Wednesday, April 17, 2024
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How To Deal With Napier Stunt Disease

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By Dr Jolly Kabirizi          

Napier stunt disease (NSD) is caused by a group of phytoplasma, 16SrXI strain bacteria. A leafhopper is the vector of Napier stunt phytoplasma. The disease is currently a major threat to Napier grass fodder production in Uganda.

Symptoms of Napier stunt disease

  • Affected plants remain stunted, have short internodes, bunchy appearance and produce very low biomass yields.

Napier stunt disease symptoms

  • There is twisting or curling along the mid-rib starting at leaf tips, leaves reduced to short sword like stubs.
  • Under severe dry seasons, the plants dry completely.
  • The disease is much more severe and prevalent in poorly managed Napier grass fields and during dry seasons.
  • Napier stunt disease incidence of 10% to 90% has been recorded in parts of Uganda where farmers practice zero grazing dairy production system.
  • Disease incidence is highest in the Lake Victoria Crescent areas because of high number of stall-fed animals that depend on purchased fodder due to limited land and lowest (less than 10%) in highland areas such as Mbale and Kabale districts.
  • The disease is spread through movement of infected planting materials and fodder.

 Implications of Napier stunt disease on dairy cattle production

  • Napier stunt disease causes considerable losses and affect both human and animal welfare in various ways stemming from social and economic aspects.
  • The catastrophic disease is mostly characterized by the drastic decline in herbage biomass that can go up to 100% in severely affected fields.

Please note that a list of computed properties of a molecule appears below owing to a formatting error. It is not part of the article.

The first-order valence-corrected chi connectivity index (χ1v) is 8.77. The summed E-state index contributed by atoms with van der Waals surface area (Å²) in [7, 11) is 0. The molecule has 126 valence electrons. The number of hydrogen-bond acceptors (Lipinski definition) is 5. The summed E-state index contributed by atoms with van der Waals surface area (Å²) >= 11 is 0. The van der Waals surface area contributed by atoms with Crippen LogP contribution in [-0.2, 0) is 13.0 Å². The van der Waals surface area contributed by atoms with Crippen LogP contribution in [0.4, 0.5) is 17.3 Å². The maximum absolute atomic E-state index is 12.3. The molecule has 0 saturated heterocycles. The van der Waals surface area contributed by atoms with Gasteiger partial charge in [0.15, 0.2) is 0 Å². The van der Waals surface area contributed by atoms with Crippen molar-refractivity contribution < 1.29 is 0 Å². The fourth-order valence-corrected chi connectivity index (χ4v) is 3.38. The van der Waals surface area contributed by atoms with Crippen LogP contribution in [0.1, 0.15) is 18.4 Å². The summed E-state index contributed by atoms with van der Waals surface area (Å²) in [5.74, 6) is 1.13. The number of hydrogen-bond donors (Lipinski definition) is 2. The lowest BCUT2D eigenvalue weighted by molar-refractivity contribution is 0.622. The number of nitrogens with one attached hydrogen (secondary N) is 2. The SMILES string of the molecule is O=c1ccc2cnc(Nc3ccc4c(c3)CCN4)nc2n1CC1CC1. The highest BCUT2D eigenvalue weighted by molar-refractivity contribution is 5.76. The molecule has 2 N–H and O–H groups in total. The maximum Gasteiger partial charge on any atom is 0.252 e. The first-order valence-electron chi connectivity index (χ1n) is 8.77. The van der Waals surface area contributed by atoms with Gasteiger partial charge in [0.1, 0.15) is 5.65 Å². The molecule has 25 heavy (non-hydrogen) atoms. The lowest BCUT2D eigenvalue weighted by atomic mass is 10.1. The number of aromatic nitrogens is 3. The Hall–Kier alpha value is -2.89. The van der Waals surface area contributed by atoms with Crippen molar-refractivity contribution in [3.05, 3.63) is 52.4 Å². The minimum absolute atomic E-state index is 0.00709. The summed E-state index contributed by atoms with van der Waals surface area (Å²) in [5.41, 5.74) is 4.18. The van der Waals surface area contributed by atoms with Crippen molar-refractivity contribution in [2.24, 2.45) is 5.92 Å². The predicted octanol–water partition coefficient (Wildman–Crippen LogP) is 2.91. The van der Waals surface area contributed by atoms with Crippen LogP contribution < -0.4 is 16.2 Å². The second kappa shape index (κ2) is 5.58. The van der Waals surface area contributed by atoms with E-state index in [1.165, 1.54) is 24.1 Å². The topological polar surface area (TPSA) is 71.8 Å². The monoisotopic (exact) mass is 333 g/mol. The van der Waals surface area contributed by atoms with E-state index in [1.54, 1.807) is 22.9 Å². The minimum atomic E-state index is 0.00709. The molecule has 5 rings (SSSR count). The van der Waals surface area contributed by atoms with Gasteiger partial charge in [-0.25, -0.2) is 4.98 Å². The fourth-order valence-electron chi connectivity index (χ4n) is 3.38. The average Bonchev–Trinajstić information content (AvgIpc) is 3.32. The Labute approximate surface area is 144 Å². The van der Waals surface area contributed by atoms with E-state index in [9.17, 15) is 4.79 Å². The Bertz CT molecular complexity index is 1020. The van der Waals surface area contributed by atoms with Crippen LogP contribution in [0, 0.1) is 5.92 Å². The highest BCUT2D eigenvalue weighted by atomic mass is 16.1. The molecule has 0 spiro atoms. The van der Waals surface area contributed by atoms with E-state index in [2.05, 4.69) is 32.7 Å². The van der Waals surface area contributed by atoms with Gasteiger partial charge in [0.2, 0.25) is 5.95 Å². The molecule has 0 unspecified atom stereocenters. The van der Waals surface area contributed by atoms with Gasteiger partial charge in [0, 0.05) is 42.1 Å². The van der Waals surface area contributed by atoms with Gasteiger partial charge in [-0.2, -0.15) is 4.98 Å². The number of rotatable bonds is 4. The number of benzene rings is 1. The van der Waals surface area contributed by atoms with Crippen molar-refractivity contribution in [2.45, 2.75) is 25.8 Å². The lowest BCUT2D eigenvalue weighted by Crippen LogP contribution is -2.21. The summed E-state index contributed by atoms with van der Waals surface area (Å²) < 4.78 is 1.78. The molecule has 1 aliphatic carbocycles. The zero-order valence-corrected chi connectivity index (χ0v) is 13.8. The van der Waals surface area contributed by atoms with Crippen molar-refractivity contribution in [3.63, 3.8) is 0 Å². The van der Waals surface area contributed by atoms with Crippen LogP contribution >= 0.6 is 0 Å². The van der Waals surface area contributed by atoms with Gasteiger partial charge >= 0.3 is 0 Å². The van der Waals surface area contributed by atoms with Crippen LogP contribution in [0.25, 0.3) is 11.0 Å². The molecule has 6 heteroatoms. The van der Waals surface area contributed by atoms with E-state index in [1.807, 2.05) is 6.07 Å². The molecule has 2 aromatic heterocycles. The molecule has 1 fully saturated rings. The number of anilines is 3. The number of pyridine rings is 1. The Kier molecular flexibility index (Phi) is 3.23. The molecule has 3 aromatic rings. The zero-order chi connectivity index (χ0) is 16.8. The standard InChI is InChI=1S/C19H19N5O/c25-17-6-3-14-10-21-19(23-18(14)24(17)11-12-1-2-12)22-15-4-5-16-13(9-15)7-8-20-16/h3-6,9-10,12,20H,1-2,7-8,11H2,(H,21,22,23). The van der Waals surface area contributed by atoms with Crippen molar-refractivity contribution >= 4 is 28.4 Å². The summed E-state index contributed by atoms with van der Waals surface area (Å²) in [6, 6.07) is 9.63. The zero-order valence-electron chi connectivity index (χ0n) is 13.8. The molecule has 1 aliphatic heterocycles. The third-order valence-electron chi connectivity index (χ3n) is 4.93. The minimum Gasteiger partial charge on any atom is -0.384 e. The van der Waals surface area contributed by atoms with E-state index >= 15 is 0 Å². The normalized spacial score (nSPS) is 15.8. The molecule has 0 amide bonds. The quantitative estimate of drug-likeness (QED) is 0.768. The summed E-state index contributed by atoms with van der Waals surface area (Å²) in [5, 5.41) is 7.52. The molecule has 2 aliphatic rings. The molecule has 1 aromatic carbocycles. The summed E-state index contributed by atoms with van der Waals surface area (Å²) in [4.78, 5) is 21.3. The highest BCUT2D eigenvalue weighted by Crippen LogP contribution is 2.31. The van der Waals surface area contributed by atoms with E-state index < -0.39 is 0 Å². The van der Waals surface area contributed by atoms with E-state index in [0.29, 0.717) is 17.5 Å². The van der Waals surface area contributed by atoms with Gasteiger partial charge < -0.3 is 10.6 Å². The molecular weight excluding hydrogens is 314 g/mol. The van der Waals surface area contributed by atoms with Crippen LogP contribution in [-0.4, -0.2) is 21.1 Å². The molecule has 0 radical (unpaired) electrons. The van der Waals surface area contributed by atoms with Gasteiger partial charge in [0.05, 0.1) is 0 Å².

• Decline in milk yield of over 50% due to inadequate feeds.
  • Increased cost of production as farmers have to depend on purchased feed.
  • High labour demands in areas where farmers walk long distance in search of feed from communal areas, and food and nutritional insecurity as home consumption of milk decreases.

Management of the stunting disease

  • Inspect the field regularly, remove and burn all diseased Napier grass stools.
  • Use tolerant varieties as a component of an integrated management approach could be an environmentally friendly way to contain this disease in smallholder dairy industry.
  • A number of new napier grass accessions (Kakamega 1, Kakamega 2, NARO (National Agricultural Research Organization Napier) NAP1; NARO NAP 2, NARO NAP 3, Pakchong variety and others), tolerant to Napier stunt disease and have high biomass dry matter yield (10 to 100 tons per acre per year) are being promoted in different agro-ecological zones of Uganda.
  • Improve the health of the Napier grass by applying manure or fertilizer.
  • When harvesting, cut Napier grass plants leaving a stubble height of 5cm above ground level.
  • If the area is seriously affected use alternative grass species such as Brachiaria grass.
  • Sensitise neighbours about transmission mechanism and management of the disease.

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